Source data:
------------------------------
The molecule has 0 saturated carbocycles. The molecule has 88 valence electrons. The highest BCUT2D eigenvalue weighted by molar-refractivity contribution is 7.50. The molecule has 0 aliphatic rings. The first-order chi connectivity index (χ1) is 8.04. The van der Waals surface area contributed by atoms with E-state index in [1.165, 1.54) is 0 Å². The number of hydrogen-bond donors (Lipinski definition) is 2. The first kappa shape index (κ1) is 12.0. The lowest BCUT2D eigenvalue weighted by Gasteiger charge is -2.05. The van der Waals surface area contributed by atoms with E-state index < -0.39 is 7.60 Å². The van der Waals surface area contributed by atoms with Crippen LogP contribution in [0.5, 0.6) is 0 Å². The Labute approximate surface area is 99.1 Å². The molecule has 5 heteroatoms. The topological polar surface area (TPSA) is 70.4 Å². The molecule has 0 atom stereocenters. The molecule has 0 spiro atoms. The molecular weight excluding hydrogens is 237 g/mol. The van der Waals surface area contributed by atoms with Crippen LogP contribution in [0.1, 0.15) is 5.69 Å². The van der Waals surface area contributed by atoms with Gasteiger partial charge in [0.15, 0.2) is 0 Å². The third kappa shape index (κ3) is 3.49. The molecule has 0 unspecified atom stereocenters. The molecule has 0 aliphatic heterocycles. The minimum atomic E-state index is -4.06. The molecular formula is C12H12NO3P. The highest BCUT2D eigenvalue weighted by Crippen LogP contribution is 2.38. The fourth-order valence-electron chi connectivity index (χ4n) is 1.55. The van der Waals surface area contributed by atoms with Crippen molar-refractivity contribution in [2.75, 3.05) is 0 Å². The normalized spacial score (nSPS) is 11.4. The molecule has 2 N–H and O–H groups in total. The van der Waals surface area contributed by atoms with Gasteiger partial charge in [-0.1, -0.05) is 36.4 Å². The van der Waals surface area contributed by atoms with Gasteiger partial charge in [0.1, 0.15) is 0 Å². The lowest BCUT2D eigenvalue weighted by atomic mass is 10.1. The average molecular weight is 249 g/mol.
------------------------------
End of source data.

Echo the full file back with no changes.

The molecule has 0 saturated carbocycles. The molecule has 88 valence electrons. The highest BCUT2D eigenvalue weighted by molar-refractivity contribution is 7.50. The molecule has 0 aliphatic rings. The first-order chi connectivity index (χ1) is 8.04. The van der Waals surface area contributed by atoms with E-state index in [1.165, 1.54) is 0 Å². The number of hydrogen-bond donors (Lipinski definition) is 2. The first kappa shape index (κ1) is 12.0. The lowest BCUT2D eigenvalue weighted by Gasteiger charge is -2.05. The van der Waals surface area contributed by atoms with E-state index < -0.39 is 7.60 Å². The van der Waals surface area contributed by atoms with Crippen LogP contribution in [0.5, 0.6) is 0 Å². The Labute approximate surface area is 99.1 Å². The molecule has 5 heteroatoms. The topological polar surface area (TPSA) is 70.4 Å². The molecule has 0 atom stereocenters. The molecule has 0 spiro atoms. The molecular weight excluding hydrogens is 237 g/mol. The van der Waals surface area contributed by atoms with Crippen LogP contribution in [0.1, 0.15) is 5.69 Å². The van der Waals surface area contributed by atoms with Gasteiger partial charge in [0.15, 0.2) is 0 Å². The third kappa shape index (κ3) is 3.49. The molecule has 0 unspecified atom stereocenters. The molecule has 0 aliphatic heterocycles. The minimum atomic E-state index is -4.06. The molecular formula is C12H12NO3P. The highest BCUT2D eigenvalue weighted by Crippen LogP contribution is 2.38. The fourth-order valence-electron chi connectivity index (χ4n) is 1.55. The van der Waals surface area contributed by atoms with Crippen molar-refractivity contribution in [2.75, 3.05) is 0 Å². The normalized spacial score (nSPS) is 11.4. The molecule has 2 N–H and O–H groups in total. The van der Waals surface area contributed by atoms with Gasteiger partial charge in [-0.1, -0.05) is 36.4 Å². The van der Waals surface area contributed by atoms with Gasteiger partial charge in [0.1, 0.15) is 0 Å². The lowest BCUT2D eigenvalue weighted by atomic mass is 10.1. The average molecular weight is 249 g/mol.